1. Capital - Regime Changes
1.1 Basel III and CRD IV
Basel III is a global package of reforms setting out international standards of capital adequacy and makes changes to the existing Basel II framework. It has come about in response to the financial crisis.
Basel III is aimed at internationally active banks, whereas CRD IV, which implements Basel III in the EU (and repeals the existing Capital Adequacy Directive), also extends coverage of the new capital regime to credit institutions (an undertaking, the business of which is to receive deposits or other repayable funds from the public and to grant credits for its own account) and investment funds (basically firms which fall into the scope of the EU Markets and Financial Instruments Directive (2004/39) MIFID) excepting a small number of investment firms, whether such firms are international or not.
1.2 CRD IV, CRR and the Regulators
CRD IV is a new directive incorporating a regulation, namely the Capital Requirements Regulation which applies directly to every EU member state (rather than the Directive which must be transposed into national law). CRD IV addresses supervisory powers and prudential requirements and its main aim is to provide a "single rulebook' across the EU that will cover regulatory capital, the definition of capital, risk weighting, corporate governance and penalties.
CRD IV is on top of other reforms in relation to banks such as Liikenen, Vickers, banking , the UK Financial Services (Banking Reform) Bill etc. Also CRD IV is not the last word on capital requirements, nor is it likely that the amount of capital that firms will have to hold will be reduced.
In the UK the regulatory bodies, the PRA and the FCA, are subject to the rules and will be
applying them to relevant firms in the UK. National regulators will have little scope in interpreting the rules, they are broadly stuck with the words on the page. For all practical purposes the rules are already in force.
The new rules were published in the Official Journal of the European Parliament on 27 June 2013 and will come into effect from January 2014. The EU Commission has set out grandfathering arrangements for existing capital instruments in the transitional provisions for the regulation.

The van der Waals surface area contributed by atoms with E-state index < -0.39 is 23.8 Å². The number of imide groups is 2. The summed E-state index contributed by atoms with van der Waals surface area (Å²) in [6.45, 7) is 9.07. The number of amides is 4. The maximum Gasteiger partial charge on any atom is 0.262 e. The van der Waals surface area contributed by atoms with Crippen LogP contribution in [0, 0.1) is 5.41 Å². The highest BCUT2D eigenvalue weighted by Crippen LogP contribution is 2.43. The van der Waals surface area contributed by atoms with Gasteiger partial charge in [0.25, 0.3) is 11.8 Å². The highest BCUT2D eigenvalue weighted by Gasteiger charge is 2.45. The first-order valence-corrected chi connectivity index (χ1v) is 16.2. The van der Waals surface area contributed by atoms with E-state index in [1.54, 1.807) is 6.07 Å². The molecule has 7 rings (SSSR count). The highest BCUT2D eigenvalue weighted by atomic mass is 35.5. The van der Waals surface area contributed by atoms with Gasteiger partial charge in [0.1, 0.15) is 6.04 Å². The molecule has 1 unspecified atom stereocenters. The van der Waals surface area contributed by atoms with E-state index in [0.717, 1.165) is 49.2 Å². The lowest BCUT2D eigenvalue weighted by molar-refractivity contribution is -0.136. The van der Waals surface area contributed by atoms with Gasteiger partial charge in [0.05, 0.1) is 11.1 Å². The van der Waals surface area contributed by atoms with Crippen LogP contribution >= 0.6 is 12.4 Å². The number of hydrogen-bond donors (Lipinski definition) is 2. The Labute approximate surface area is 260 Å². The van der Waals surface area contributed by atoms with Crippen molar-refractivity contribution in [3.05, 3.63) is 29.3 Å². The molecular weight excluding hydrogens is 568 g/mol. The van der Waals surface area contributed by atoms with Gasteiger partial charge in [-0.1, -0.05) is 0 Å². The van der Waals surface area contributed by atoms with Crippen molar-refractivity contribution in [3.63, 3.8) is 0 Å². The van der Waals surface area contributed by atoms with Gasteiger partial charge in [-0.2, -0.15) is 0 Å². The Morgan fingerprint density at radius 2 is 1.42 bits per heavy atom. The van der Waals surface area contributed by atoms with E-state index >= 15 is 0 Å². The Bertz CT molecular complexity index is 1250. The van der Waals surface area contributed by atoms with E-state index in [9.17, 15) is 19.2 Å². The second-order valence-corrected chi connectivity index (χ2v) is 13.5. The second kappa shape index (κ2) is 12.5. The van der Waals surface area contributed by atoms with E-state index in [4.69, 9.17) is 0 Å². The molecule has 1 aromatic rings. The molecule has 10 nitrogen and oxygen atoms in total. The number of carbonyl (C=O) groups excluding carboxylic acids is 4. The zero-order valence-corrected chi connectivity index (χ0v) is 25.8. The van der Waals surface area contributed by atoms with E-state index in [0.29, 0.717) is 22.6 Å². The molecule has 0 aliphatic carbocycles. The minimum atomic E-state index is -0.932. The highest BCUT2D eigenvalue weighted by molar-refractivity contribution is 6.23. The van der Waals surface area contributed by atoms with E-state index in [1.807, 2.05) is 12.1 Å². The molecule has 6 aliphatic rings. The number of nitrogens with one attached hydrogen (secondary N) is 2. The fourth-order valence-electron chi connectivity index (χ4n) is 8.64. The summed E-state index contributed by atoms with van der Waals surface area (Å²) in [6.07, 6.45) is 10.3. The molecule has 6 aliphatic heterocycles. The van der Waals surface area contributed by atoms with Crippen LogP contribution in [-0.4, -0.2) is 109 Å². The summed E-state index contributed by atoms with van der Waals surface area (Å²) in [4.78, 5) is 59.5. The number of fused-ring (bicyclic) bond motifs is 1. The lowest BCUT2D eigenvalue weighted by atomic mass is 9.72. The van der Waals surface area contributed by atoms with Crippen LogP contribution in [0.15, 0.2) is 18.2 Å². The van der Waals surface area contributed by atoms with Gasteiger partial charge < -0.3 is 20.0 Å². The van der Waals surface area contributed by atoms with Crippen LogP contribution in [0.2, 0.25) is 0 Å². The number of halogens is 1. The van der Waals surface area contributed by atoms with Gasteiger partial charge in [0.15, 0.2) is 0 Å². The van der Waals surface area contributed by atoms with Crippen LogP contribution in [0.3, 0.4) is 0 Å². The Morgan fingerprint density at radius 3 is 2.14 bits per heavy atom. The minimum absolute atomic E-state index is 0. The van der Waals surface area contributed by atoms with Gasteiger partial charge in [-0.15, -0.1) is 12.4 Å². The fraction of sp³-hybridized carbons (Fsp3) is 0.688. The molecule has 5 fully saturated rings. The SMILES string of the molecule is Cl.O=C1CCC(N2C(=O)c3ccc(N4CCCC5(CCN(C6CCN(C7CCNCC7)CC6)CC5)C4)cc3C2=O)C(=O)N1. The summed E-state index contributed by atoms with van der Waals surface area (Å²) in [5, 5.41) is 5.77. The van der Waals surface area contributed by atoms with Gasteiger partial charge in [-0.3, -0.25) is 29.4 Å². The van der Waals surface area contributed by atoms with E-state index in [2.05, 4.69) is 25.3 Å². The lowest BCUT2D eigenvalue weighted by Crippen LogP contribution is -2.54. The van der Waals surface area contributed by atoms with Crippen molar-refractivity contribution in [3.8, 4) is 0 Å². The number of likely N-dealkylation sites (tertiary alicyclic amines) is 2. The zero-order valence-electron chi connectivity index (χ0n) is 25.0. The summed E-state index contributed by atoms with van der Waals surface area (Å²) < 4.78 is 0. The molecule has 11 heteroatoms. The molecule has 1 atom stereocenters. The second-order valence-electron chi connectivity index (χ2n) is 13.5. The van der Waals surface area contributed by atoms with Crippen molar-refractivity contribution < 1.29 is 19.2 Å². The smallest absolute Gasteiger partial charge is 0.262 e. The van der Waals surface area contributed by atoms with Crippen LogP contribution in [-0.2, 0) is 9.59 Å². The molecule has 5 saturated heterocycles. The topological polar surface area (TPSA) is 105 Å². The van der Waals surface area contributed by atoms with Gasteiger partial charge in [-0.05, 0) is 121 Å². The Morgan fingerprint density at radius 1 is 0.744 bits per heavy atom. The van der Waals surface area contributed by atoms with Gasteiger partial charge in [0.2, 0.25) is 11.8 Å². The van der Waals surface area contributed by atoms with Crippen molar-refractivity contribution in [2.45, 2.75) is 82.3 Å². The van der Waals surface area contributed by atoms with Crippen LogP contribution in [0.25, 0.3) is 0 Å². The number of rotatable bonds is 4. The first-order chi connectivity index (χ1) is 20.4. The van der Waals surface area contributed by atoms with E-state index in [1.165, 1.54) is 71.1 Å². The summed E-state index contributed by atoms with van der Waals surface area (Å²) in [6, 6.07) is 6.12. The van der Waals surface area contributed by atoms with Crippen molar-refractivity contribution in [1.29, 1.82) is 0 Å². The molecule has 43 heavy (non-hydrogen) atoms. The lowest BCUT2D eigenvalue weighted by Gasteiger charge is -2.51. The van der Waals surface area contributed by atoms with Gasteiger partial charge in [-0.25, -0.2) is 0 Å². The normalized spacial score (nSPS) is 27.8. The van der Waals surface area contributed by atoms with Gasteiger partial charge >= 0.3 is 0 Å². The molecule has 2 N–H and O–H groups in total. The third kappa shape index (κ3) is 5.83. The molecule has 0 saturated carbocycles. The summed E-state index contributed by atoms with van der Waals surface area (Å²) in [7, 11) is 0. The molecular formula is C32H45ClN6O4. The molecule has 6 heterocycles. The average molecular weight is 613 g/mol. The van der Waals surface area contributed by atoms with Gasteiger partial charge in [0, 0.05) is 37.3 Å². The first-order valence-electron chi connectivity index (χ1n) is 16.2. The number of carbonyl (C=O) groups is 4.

2. Capital requirements
What constitutes qualifying capital will become more restricted. Risk weightings will increase and the overall ratios to be met will go up. The base requirements for common equity will increase from 2% to 4.5%. The requirement for total Tier 1 capital will increase from 4.5% to 6%. Additional buffers will be introduced (for example, an additional buffer for globally systemically important banks) and a capital conservation buffer and these buffers are largely to be met out of equity.
In addition, the amendments introduce new prudential requirements in the form of the Liquidity Coverage Ratio (LCR) and the Net Stable Funding Ratio (NSFR).
Core Tier 1 ratios measure equity capital as a proportion of a bank's assets. Certain hybrid instruments currently recognised as Tier 1 capital will no longer be treated as such. Until now, banks have used "internal models" to calculate their risk-weighted assets, thereby reducing their capital requirements (giving them considerable discretion). However the new regime is pushing banks to use standardised risk weightings rather than internally modelled ones.
3. Leverage Ratio
In order to curtail a bank's total indebtedness, a leverage ratio of 3% is proposed, preventing given borrowing from being more than 33 times a bank's Tier 1 capital. Under the leverage ratio only Tier 1 capital will qualify.
This is being introduced to contain the build-up of leverage in the banking sector and restrict the level of indebtedness. It will eventually be a 100% requirement, but it is to be phased in, starting at 60% in 2015 reaching 100% on 1 January 2018. Under the LCR, the institution must have a stock of high-quality liquid assets (those assets that can be converted into cash to meet liquidity needs (net cash outflows) for a 30-day period under a severe stress scenario which is at least equal to the total net outflows. For example, highly liquid assets will include instruments such as government bonds. If a bank enters into a commitment of 100 capable of being called in the next 30 days, it must 100 in terms of liquidity on day one.
Illiquid long-term assets must be funded by long-term liabilities, meaning liabilities of more than 12 months. Under NSFR, institutions must structure their funding so that the amount of long-term funding is at least equal to their illiquid assets (if you need long exposures, you need long-term assets e.g. bonds). The type of funding will depend on the type of asset held. Off-balance sheet exposures and/or activities pursued by the institution – the regulation is trying to limit the extent to which the institution can rely on debt which is less than 12 months. The NSFR is not directly covered by CRD IV, but will be the subject of further legislation proposed by 31 December 2016
- Checklist Checklist: When does a firm need to be authorised by the FCA or the PRA (UK)
- Checklist Checklist: Preparing an application to cancel a Part 4A permission at the request of a firm (UK)
- How-to guide How-to guide: How to navigate challenges relating to Source of Wealth and Source of Funds (UK)